Bridget Christie’s 2016 Fringe hour was titled Mortal and was going to be all about death. Since the EU referendum, however, she’s jettisoned all that heavy stuff to bring us a show on gardening. No politics, no feminism, just Christie talking about the mighty fuchsia that’s the envy of her neighbour. After all, what better way to deal with the whole post-Brexit turmoil than not to bother thinking about any of it at all?
That fuchsia is thriving in the Stoke Newington soil despite its South American origins. Which is interesting when we come to think about it: as we are soon to discover, everything is connected to everything else and tangled like roots. A recurring theme is a lack of political confidence and its consequences, and by the end of this hour the word ‘appeasement’ and its connotations can’t help but spring to mind. As Christie would put it, a problem is ‘not calling people out’ and how this normalises the batshit and dangerous.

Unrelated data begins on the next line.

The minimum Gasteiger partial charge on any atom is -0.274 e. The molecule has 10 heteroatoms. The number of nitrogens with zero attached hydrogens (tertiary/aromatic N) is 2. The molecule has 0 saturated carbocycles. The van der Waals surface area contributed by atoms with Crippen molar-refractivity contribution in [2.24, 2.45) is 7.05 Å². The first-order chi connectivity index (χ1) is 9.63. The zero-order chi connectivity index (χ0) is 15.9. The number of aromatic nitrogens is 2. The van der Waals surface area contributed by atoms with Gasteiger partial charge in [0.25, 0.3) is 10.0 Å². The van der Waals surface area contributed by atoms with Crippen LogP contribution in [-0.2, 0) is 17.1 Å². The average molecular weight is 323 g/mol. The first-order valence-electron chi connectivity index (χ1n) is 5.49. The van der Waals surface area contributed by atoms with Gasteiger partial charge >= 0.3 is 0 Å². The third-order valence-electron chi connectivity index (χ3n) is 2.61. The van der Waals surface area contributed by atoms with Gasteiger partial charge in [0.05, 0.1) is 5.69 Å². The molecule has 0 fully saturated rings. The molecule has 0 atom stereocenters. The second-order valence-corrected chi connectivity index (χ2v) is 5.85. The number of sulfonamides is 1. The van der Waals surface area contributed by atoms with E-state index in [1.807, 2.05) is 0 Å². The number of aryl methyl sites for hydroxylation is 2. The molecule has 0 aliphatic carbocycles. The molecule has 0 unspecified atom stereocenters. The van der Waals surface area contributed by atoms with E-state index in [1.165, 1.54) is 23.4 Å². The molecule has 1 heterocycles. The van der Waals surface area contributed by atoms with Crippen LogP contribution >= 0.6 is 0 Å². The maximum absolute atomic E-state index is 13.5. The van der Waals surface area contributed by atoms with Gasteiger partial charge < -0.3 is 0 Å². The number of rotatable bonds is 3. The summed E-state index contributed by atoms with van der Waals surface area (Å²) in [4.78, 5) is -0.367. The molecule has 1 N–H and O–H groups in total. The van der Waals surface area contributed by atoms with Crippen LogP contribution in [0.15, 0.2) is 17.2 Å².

It is a searing, wall-thumping holler from The Stand’s basement, but what truly elevates the hour is Bridget Christie herself. Like many, she asks why people feel cast adrift from politics, or how the steep rise in racially-motivated crimes since June has been fostered. Are racists just uneducated? Christie calls bullshit on some popular ideas, and it’s all the better coming from her. It’s easy to forget one of our most intelligent voices is entirely uneducated, at least in academic terms, having left school before her exams. Again, she puts it better, “Look, I’m a total dicksplat.”
Dicksplat or not, she talks to the dicksplat in all of us. This hour comes from the kind of person it’d be nice to have a conversation with; her authenticity and lack of pretension is what makes this show human – quite unlike one of the Brexiteers she caricatures. And for all we’ve ‘had enough of experts’, within the despair there is also enlightenment and maybe some hope.